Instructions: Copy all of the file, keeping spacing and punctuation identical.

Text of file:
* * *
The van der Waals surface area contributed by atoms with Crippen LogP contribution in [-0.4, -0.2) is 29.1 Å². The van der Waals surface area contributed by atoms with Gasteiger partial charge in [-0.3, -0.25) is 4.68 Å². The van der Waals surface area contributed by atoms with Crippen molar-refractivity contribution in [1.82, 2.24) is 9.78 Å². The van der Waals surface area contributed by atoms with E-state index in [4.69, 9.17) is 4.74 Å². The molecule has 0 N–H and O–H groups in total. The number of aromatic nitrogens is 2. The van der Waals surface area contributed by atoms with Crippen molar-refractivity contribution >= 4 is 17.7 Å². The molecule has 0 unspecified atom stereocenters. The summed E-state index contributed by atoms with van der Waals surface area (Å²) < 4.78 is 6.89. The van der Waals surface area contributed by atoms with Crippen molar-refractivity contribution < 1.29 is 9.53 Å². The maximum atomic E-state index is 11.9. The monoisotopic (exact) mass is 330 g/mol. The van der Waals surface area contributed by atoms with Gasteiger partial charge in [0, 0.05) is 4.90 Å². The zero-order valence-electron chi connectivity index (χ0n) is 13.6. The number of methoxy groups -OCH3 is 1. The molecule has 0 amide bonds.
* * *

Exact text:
The van der Waals surface area contributed by atoms with Crippen LogP contribution in [-0.4, -0.2) is 29.1 Å². The van der Waals surface area contributed by atoms with Gasteiger partial charge in [-0.3, -0.25) is 4.68 Å². The van der Waals surface area contributed by atoms with Crippen molar-refractivity contribution in [1.82, 2.24) is 9.78 Å². The van der Waals surface area contributed by atoms with E-state index in [4.69, 9.17) is 4.74 Å². The molecule has 0 N–H and O–H groups in total. The number of aromatic nitrogens is 2. The van der Waals surface area contributed by atoms with Crippen molar-refractivity contribution >= 4 is 17.7 Å². The molecule has 0 unspecified atom stereocenters. The summed E-state index contributed by atoms with van der Waals surface area (Å²) < 4.78 is 6.89. The van der Waals surface area contributed by atoms with Crippen molar-refractivity contribution < 1.29 is 9.53 Å². The maximum atomic E-state index is 11.9. The monoisotopic (exact) mass is 330 g/mol. The van der Waals surface area contributed by atoms with Gasteiger partial charge in [0, 0.05) is 4.90 Å². The zero-order valence-electron chi connectivity index (χ0n) is 13.6. The number of methoxy groups -OCH3 is 1. The molecule has 0 amide bonds.